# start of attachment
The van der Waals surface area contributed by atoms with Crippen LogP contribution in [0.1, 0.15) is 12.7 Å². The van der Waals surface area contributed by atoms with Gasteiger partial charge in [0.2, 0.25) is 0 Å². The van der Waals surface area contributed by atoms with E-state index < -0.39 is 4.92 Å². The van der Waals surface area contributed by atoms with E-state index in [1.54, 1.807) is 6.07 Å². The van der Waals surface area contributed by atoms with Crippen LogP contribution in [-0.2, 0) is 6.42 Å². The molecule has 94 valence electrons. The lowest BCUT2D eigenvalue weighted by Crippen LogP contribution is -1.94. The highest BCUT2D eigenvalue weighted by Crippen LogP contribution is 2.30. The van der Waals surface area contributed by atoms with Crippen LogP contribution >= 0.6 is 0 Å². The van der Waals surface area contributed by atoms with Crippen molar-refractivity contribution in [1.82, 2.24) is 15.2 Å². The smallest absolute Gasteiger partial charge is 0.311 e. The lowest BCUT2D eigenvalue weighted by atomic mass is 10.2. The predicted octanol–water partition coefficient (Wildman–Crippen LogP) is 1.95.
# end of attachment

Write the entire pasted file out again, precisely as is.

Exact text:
The van der Waals surface area contributed by atoms with Crippen LogP contribution in [0.1, 0.15) is 12.7 Å². The van der Waals surface area contributed by atoms with Gasteiger partial charge in [0.2, 0.25) is 0 Å². The van der Waals surface area contributed by atoms with E-state index < -0.39 is 4.92 Å². The van der Waals surface area contributed by atoms with E-state index in [1.54, 1.807) is 6.07 Å². The van der Waals surface area contributed by atoms with Crippen LogP contribution in [-0.2, 0) is 6.42 Å². The molecule has 94 valence electrons. The lowest BCUT2D eigenvalue weighted by Crippen LogP contribution is -1.94. The highest BCUT2D eigenvalue weighted by Crippen LogP contribution is 2.30. The van der Waals surface area contributed by atoms with Crippen LogP contribution >= 0.6 is 0 Å². The van der Waals surface area contributed by atoms with Crippen molar-refractivity contribution in [1.82, 2.24) is 15.2 Å². The smallest absolute Gasteiger partial charge is 0.311 e. The lowest BCUT2D eigenvalue weighted by atomic mass is 10.2. The predicted octanol–water partition coefficient (Wildman–Crippen LogP) is 1.95.